Presentation on theme: "Smart Buildings for a Smart Grid Technology & Services to Make Buildings Grid Responsive James Dagley, Vice President of Channel Marketing and Strategy."— Presentation transcript:
Smart Buildings for a Smart Grid Technology & Services to Make Buildings Grid Responsive James Dagley, Vice President of Channel Marketing and Strategy June 24, 2010 National Town Meeting on Demand Response and Smart Grid – Washington, DC
Intro to Johnson Controls Founded in 1885 by Warren Johnson, inventor of the first electric room thermostat Over 40,000 employees dedicated to building efficiency in 500+ locations in 125 countries Market leader in HVAC and controls technology 13,000 HVAC technicians, 12,000 facility mgrs Over 1.4B sq ft of space under direct management, with services provided to a further 20B sq ft Largest ESCO in North America with over $4.9 billion of active cost savings guarantees 140,000 Employees Fortune 100 Multi-Industry Company 2 2
Agenda for Today’s Discussion 3 Demand Response – the Market OpportunityThe Building Perspective on DR Technology as the Key Enabler Example of Automated Demand Response
Technology makes the smart grid possible…. …and buildings are the next wave 4 Source: Johnson Controls analysis of $3.4 billion in SGIG awarded October 2009
Commercial buildings – big load, large potential 5 Source:North American Electric Reliability Corporation (2009) “2009 Summer Reliability Assessment” FERC (2009) “A National Assessment of Demand Response Potential” Residential Medium C&I Large C&I U.S. Electricity Demand (GW) 4% 20% Potential Impact of DR (10-yr) Small C&I Half of U.S. peak demand is medium to large facilities (>20 kW)
The Building Perspective on Demand Response What do mid to large commercial buildings require in order to be interested in DR? Cost-Effective – economics have to work out Convenient – building operators cannot take on a “second job” to manage load shedding Control – unwilling to allow outside parties (utility, service provider, etc) complete control over load Demand Response technology can help with all three Control Convenient Cost- Effective Technology 6
Cost-effective – Automating DR on operations budgets Source: PG&E/LBNL AutoDR Pilot, 2006. Median payback of projects under PG&E’s Auto-DR program is 2.25 years Installation cost for DR automation technology 7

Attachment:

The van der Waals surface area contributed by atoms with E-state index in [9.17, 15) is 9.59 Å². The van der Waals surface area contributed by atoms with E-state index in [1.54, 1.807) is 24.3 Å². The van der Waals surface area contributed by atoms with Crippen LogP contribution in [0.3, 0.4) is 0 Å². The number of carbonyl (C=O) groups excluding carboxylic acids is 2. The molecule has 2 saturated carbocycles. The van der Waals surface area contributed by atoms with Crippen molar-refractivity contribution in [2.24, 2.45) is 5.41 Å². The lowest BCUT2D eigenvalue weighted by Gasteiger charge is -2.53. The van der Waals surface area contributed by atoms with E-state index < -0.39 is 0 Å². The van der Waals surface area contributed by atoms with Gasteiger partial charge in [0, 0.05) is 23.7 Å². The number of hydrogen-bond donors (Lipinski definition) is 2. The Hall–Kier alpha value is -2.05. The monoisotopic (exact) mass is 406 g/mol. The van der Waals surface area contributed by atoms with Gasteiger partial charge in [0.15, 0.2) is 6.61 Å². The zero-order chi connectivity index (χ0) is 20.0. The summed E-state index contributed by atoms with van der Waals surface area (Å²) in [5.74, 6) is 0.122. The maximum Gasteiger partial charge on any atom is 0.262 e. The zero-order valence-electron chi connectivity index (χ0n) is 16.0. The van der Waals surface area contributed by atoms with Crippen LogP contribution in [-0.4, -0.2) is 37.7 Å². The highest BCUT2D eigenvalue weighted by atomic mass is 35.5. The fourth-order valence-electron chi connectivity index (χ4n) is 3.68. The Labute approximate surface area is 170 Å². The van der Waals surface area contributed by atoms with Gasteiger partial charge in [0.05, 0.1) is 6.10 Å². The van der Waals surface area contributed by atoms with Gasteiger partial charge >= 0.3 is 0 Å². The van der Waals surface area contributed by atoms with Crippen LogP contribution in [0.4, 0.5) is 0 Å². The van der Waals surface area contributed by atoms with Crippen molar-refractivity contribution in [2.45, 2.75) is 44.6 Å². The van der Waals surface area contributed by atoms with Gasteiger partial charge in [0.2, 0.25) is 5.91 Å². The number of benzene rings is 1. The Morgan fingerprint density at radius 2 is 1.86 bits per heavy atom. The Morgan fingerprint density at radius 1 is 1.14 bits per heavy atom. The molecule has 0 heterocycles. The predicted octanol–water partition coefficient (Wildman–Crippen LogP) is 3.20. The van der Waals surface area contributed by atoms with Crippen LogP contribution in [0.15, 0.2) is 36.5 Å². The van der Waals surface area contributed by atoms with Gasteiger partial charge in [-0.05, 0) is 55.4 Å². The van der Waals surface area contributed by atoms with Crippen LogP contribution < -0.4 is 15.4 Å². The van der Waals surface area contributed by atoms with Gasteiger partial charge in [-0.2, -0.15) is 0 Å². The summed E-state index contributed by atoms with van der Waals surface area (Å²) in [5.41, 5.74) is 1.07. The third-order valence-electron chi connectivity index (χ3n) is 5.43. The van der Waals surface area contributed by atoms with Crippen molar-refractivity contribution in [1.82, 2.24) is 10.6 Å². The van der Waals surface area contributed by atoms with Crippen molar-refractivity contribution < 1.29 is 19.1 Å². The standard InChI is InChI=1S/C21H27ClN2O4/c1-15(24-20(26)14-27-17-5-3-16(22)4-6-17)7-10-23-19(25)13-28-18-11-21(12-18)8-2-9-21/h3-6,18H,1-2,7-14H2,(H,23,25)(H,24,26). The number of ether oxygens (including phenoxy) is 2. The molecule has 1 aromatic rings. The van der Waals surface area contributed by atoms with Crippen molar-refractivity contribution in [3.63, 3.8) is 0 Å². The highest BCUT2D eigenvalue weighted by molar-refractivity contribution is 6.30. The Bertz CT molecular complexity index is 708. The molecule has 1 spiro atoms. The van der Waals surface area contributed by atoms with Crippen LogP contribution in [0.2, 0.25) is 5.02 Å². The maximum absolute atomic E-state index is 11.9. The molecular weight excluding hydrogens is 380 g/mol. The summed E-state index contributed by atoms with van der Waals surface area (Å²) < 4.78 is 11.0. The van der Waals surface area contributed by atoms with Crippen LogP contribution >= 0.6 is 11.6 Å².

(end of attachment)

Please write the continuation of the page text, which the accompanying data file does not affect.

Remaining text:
Convenient – If it’s not easy, no one will do it Source: Global Energy Partners (2007) “PG&E 2007 Auto-DR Program Assessment” 2006 CRA SPP C&I Report; Demand Response Research Center 5% load response without technology vs. 10% load response with auto-DR technology Two pilot studies show that automation leads to better response 8
Control – A “Spectrum” of Demand Response Options Direct Load Control (AC Cycling) Logic, decision-making and control can sit with the load-serving entity, the customer, or anywhere between (e.g. an curtailment service provider): Pure Real Time Price Interruptible Rate Wholesale Capacity Programs Traditional “Aggregator” Model Critical Peak Pricing Wholesale Energy Programs Voluntary Demand Bidding Central Control Autonomous Control 9 Historical DR has been centrally controlled, but there is a push to the right of the spectrum. Buildings benefit.
Dynamic Pricing (RTP) Curtailment/Interruptible Rate Demand/Capacity Bidding Direct Load Control Demand Limiting Fixed Time of Use Pricing Critical Peak Pricing Event-Based Market-Based Minimize Energy Cost Maximize Comfort Smart Grid BMS Smart Grid BMS Energy Storage Energy Loads Onsite Generation -Set Points -On/Off Integrated Supervisory Control Technology can help with cost-effectiveness, increase convenience and maintain control 10 Building owner pre-defines load reduction strategies, levels and thresholds based on and comfort and cost preferences
11 Prevents PHEVs from charging during peak hours Adjusts space temp, and chilled water temp set points Dispatches thermal storage or gen-sets in response to loss in solar PV output Throttles servers for non-critical applications Ensures fans don’t overcompensate for new CHW set points Provides real-time visibility to building managers Automatically dims lighting Marginal cost of power increases, T&D systems become congested Curtailment signal or real time price provided by ISO/utility 1 1 2 2 3 3 5 5 7 7 8 8 6 6 9 9 10 4 4 High summer temps drive up cooling loads An example of an automated demand response event 11
Case Study – Automated Demand Response: Georgia Institute of Technology Georgia Institute of Technology is on a dynamic hourly tariff from Georgia Power Each hour, building management system reads prices for for next 48 hours from utility’s web service feed Facilities director sets price threshold for automated load shedding mode Observing a 1MW peak load reduction, ~7% of load for participating buildings Savings during initial summer 2006 pilot 12
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